When we first started thinking about writing a rebuttal to “Big Boobs Are Overrated,” which appeared on our brother site, TFM, last week, we had a million ideas about which direction it could go in. We could have written a funny piece about how defined abs are overrated. We could have written about how while there does come a time when our boobs start sagging, there also comes a time when dudes’ hairlines recede, their six-packs turn into kegs, and their pecs morph into man boobs, so who the fuck are they to complain about saggy boobs? We could have attacked the “science” proposed in the column, which states that anyone with a D cup must have a significant amount of body fat, with pictures of our size 0 friends with DD boobs (sorry, guys–another time). Any of those would have been a perfectly fine rebuttal to that column, and they would probably have been easier to write than this one.
Looking at both TFM and TSM, there have been columns on guts, chest hair, dad bodies, big boobs, small boobs, flat asses, and big asses. Clearly, we aren’t afraid to talk about various body parts. If you scroll the contents of those articles, they generally fall into one of two categories: either self-depreciating humor, written by people who possess that particular characteristic making jokes about how “hard” it is to live with a flat ass or big boobs, or a joking depiction of a personal preference, such as ladies telling guys that we’re good with their gut and chest pelt.
When we opened the “Big Boobs Are Overrated” column, we thought it was going in the second direction–that the author would talk about his preference for our smaller-chested sisters. But instead, this column went somewhere else. When someone starts saying girls who don’t fit within his personal preferences are “tree trunks” who will “smother” you, we’ve got a problem. It’s gone too far. While it probably wasn’t the author’s intent (we hope) he went into body-shaming territory, and that’s not okay.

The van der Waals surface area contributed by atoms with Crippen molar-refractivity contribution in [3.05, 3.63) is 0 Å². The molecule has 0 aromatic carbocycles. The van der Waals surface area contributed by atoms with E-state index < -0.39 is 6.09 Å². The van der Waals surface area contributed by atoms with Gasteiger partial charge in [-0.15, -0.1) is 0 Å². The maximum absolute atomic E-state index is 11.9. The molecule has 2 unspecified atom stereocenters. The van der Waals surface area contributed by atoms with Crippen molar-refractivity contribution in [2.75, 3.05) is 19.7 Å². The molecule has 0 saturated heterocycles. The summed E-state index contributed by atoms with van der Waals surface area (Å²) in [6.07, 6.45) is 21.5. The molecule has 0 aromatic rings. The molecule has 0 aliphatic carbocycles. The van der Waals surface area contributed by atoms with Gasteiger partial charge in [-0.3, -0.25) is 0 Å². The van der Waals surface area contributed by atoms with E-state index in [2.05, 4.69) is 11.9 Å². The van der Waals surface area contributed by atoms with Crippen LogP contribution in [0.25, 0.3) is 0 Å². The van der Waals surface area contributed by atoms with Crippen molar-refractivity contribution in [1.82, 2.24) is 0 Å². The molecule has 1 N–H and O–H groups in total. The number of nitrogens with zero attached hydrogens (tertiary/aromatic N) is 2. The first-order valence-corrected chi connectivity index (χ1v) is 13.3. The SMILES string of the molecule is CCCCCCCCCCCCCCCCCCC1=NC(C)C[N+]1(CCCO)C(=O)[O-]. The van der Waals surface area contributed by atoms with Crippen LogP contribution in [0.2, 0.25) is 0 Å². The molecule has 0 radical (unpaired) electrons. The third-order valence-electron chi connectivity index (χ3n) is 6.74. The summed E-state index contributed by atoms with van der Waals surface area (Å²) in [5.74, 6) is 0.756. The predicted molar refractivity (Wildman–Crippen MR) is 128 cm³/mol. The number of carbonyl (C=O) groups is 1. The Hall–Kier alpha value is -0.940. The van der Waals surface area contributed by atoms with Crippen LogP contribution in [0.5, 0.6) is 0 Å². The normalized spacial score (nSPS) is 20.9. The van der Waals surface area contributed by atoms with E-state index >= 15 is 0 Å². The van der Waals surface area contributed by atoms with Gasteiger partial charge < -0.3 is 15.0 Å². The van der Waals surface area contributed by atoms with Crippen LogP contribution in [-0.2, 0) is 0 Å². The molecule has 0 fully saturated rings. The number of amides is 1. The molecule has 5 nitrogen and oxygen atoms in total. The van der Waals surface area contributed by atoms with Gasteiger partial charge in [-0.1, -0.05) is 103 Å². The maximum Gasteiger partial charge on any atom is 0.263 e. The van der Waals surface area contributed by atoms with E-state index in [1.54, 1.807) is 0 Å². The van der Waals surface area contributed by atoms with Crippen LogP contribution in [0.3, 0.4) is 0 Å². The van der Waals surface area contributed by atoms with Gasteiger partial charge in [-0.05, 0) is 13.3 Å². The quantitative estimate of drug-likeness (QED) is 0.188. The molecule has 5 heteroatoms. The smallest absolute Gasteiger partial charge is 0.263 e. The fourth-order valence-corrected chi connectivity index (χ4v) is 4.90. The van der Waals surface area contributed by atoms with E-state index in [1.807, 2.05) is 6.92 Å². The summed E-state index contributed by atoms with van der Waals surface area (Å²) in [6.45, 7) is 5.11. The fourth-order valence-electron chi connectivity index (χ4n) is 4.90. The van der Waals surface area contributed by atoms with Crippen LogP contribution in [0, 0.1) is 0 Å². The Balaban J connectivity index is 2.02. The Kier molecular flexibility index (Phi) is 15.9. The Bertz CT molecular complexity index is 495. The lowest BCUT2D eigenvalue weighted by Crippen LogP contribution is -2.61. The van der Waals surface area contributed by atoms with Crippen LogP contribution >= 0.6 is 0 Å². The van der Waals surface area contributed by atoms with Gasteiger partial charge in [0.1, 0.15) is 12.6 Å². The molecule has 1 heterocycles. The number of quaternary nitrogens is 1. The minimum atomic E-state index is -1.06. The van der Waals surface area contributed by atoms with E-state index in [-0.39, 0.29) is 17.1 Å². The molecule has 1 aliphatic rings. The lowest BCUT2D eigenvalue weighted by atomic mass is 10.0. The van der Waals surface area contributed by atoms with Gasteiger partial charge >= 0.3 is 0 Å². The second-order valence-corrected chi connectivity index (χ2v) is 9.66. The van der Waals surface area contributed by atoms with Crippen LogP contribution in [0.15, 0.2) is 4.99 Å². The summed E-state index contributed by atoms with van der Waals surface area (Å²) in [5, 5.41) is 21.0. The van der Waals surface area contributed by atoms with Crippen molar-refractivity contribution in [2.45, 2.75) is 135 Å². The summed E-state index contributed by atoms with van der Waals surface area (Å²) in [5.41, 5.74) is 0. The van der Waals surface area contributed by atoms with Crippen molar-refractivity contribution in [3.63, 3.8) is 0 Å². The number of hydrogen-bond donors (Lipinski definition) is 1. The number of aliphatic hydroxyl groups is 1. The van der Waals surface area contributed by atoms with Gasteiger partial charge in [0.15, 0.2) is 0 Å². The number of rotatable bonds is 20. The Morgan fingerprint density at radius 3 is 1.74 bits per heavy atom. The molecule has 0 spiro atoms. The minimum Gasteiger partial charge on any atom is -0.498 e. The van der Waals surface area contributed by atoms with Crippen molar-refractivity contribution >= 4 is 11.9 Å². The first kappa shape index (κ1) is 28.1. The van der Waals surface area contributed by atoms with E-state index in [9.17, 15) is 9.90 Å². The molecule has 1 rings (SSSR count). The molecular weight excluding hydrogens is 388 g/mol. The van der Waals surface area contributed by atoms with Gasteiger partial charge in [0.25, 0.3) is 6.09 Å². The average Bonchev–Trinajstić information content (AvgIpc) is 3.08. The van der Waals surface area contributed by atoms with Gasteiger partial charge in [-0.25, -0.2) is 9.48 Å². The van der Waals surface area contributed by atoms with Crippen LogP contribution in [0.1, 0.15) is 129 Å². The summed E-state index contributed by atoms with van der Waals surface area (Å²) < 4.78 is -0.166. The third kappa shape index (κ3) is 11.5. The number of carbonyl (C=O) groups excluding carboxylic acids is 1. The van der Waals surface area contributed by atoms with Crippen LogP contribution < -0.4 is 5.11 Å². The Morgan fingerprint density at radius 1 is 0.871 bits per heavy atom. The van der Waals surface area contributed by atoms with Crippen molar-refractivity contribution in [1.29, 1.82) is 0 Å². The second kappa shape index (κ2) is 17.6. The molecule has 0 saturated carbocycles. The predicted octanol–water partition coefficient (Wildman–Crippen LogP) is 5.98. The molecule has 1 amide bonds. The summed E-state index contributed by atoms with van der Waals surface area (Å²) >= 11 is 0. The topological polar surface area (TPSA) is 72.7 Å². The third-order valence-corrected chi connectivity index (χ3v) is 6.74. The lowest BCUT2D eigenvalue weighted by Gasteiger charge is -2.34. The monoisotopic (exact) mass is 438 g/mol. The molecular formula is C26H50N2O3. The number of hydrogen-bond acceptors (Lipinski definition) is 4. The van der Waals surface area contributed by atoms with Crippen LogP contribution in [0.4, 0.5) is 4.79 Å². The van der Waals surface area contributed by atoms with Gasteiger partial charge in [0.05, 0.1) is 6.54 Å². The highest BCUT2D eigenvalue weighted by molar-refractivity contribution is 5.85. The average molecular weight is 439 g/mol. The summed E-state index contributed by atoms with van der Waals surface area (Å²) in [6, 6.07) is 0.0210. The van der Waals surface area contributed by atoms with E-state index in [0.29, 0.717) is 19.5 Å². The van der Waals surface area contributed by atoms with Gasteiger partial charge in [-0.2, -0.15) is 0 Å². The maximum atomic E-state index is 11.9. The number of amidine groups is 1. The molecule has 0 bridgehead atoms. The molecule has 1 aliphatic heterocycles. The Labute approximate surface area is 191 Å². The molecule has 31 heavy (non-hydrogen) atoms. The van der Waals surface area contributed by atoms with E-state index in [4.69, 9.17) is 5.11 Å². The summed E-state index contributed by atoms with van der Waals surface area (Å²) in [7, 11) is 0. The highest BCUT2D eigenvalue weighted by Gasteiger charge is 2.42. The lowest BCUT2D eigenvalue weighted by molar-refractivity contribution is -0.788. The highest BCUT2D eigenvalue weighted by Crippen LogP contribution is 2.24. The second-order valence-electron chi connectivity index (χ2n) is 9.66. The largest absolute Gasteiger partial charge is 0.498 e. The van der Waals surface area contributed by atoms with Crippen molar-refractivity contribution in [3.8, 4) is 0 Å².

The fact of the matter is that a large number of both college-aged men and women in this country have serious issues when it comes to weight and body image. According to the National Association of Anorexia Nervosa and Associated Disorders:
91% of women surveyed on a college campus had attempted to control their weight through dieting. 22% dieted “often” or “always.”
86% report onset of eating disorder by age 20; 43% report onset between ages of 16 and 20.6
Anorexia is the third most common chronic illness among adolescents.
95% of those who have eating disorders are between the ages of 12 and 25.
25% of college-aged women engage in bingeing and purging as a weight-management technique.
Over one-half of teenage girls and nearly one-third of teenage boys use unhealthy weight control behaviors such as skipping meals, fasting, smoking cigarettes, vomiting, and taking laxatives.
In a survey of 185 female students on a college campus, 58% felt pressure to be a certain weight, and of the 83% that dieted for weight loss, 44% were of normal weight.
This isn’t a girl or boy issue. It’s an issue of decent human kindness and it’s one that we are all responsible for. Everyone is entitled to his or her own personal preferences–we all have a list of what we are attracted to and what we aren’t. But when we start publicly body-shaming people in the course of expressing our preferences, we’ve go too far. We’ve fed into the problem that causes young women and men to feel so inadequate, they begin to harm themselves. That’s something we all need to think about the next time we write a column, type a comment, or express an opinion.
If you or a friend is struggling with an eating disorder, visit the National Eating Disorders Association website for resources or call its helpline at 800-931-2237.